Headwaters Science Institute was excited to be back with students from Sacramento this fall, as we joined the 6th graders of Sacramento Country Day for a week-long program examining how humans and invasive species can affect habitats in an urban environment.
Almost 50 students got to explore and learn about science through a combination of digital classroom lessons and an in-person field day along the American River. The students designed and implemented their own studies to test diverse research questions such as “How does the Watt Avenue bridge affect the water temperature of the American River?” and “How does soil moisture compare between locations with native and invasive plant species?” Headwaters staff, along with local graduate students and scientists Rob Blenk, Aviva Fiske, Rich Kim, and Jasmine Williamshen, joined the students outdoors for a field day full of data collection and exploration. The students also took part in a river cleanup at the end of the field day to help the local environment. Each group later graphed their results, interpreted their data, and presented their findings to their classmates.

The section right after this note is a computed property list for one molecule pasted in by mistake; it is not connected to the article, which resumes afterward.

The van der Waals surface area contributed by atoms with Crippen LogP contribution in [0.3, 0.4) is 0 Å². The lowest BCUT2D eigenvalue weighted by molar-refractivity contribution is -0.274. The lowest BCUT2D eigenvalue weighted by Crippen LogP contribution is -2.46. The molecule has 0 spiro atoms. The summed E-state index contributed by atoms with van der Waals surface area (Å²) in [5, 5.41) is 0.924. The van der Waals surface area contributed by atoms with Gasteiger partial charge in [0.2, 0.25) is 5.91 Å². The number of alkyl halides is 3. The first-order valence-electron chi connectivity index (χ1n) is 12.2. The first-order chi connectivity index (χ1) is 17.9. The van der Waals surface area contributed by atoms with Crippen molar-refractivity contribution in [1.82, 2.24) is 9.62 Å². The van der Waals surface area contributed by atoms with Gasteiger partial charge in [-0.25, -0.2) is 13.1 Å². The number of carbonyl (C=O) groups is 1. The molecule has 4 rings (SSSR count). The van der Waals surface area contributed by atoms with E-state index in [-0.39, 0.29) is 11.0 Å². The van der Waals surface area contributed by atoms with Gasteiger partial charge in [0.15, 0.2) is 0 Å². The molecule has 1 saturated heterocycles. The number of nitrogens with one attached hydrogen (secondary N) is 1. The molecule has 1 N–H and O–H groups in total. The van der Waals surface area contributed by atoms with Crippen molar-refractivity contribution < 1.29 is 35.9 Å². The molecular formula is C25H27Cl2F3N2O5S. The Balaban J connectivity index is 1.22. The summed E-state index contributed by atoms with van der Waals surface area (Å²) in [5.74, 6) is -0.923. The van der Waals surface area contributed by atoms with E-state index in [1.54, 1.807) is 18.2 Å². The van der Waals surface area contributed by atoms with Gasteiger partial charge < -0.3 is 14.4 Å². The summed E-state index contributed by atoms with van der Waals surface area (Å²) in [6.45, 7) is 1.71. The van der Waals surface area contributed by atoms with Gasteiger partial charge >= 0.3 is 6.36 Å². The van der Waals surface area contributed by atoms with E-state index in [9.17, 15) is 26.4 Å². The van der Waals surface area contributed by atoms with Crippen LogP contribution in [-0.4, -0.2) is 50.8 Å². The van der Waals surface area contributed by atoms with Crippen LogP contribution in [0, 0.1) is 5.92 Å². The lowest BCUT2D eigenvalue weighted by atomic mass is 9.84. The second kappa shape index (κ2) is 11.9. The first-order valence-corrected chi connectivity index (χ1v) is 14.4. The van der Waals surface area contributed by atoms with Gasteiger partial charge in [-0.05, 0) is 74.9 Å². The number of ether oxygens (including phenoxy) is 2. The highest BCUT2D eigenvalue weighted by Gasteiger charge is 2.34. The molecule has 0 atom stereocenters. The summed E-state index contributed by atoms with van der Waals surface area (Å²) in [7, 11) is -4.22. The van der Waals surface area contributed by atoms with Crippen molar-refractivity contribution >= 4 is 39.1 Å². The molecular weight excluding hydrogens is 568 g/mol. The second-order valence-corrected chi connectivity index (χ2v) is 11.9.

This program, like all of Headwaters’ student-driven research programs, emphasized the importance of curiosity in learning the scientific process. Following the program, 96% of the students felt confident in their ability to apply the scientific method and 92% said they learned something they would not have in a regular science class! As one student commented at the end of our program, “I learned that science is a really cool and fun way to figure out how things work!”
We are excited to be providing these science opportunities to both middle and high school students again! Teachers, if you are interested in this type of unique program for your students, please reach out to discuss options. We are here for you and your students!